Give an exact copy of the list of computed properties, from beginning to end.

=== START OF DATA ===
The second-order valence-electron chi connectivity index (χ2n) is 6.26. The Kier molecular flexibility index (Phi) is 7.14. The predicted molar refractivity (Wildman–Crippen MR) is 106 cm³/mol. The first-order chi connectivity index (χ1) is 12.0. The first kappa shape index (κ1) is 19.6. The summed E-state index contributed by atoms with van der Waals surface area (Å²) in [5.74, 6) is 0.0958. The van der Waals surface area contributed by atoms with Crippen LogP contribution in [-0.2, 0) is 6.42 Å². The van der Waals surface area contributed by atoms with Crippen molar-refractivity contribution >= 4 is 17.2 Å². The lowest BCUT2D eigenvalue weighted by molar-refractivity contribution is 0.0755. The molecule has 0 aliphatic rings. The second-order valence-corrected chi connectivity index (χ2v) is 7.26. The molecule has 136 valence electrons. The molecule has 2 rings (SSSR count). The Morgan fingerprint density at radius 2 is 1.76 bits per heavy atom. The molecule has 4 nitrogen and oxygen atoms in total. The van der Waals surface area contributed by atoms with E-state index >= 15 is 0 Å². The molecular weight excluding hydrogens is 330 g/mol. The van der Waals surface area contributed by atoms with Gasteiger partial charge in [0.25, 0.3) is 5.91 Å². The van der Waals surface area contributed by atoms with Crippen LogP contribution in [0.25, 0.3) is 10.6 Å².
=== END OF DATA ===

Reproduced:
The second-order valence-electron chi connectivity index (χ2n) is 6.26. The Kier molecular flexibility index (Phi) is 7.14. The predicted molar refractivity (Wildman–Crippen MR) is 106 cm³/mol. The first-order chi connectivity index (χ1) is 12.0. The first kappa shape index (κ1) is 19.6. The summed E-state index contributed by atoms with van der Waals surface area (Å²) in [5.74, 6) is 0.0958. The van der Waals surface area contributed by atoms with Crippen LogP contribution in [-0.2, 0) is 6.42 Å². The van der Waals surface area contributed by atoms with Crippen molar-refractivity contribution >= 4 is 17.2 Å². The lowest BCUT2D eigenvalue weighted by molar-refractivity contribution is 0.0755. The molecule has 0 aliphatic rings. The second-order valence-corrected chi connectivity index (χ2v) is 7.26. The molecule has 136 valence electrons. The molecule has 2 rings (SSSR count). The Morgan fingerprint density at radius 2 is 1.76 bits per heavy atom. The molecule has 4 nitrogen and oxygen atoms in total. The van der Waals surface area contributed by atoms with E-state index >= 15 is 0 Å². The molecular weight excluding hydrogens is 330 g/mol. The van der Waals surface area contributed by atoms with Gasteiger partial charge in [0.25, 0.3) is 5.91 Å². The van der Waals surface area contributed by atoms with Crippen LogP contribution in [0.25, 0.3) is 10.6 Å².